Being Mortal

mortalWhy did I decide to read about about aging and dying on the week my mother had surgery? Not ideal timing, but this is a book everyone should read.

Gawande looks at the medical profession and how its focus on prolonging life at any cost has transformed dying into a shocking outcome at the end of heroic measures.  He recounts the shift from dying at home to hospitals and nursing homes, and then the attempt at true assisted living.

He talks about hospice and a series of questions that every family should discuss as to the wishes of those who are close to death, but that most don’t in their denial of its approach.

The stories he tells of patients trying the latest cancer treatment right through to the last are heartbreaking.  He contrasts those with patients who chose hospice and were able to live their own lives until close to the end.

He makes a compelling argument to know your own ‘line in the sand’ of what makes life worth living and making sure you know where that is for those for whom you may end up making decisions.  For one patient it was the ability to eat chocolate ice cream and watch football games.  For another it was giving piano lessons.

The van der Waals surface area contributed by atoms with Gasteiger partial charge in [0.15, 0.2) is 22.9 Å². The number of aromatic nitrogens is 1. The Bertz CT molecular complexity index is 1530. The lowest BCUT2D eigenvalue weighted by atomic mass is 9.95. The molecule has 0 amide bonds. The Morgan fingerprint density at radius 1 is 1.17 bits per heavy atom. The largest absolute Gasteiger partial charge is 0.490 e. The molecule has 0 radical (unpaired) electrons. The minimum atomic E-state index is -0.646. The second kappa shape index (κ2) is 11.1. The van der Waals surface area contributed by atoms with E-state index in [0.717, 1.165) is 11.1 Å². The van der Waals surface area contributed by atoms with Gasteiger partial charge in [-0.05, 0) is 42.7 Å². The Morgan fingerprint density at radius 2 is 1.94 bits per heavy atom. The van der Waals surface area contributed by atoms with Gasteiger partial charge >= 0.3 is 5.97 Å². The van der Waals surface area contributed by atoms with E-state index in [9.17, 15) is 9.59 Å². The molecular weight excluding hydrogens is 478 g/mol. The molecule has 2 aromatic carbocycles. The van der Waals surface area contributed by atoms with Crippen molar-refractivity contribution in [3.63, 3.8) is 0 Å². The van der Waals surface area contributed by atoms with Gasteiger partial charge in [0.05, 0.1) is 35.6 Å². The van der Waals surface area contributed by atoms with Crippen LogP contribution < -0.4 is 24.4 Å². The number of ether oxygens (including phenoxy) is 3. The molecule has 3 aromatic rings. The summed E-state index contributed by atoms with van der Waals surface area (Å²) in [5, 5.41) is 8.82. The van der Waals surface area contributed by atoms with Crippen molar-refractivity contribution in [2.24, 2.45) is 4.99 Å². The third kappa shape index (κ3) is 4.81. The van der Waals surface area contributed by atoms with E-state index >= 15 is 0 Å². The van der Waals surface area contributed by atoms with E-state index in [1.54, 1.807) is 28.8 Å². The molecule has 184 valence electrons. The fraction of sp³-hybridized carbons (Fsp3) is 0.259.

Everyone has fears about what might come just before the end – losing independence, having choices taken away from us, or becoming a burden to those we love.

I can only hope that the medical profession and the public read this book.  The questions it raises are hard, but appear to make a huge difference in the quality of life and the experience of the families losing a loved one.

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2 thoughts on “Being Mortal

  1. My mom died in hospice, and I can’t say enough good things about our experience (not her being ill and dying, but about the program itself). The staff was so supportive and compassionate, and in hospice the whole family is considered the patient–which meant I got the help I needed to be there for my mom. She died peacefully, thanks to them.

  2. I’ve never experienced hospice, but it seems to treat death as a stage of life of the person and the family, rather than treating it as a medical obstacle. Thanks for sharing your experience.

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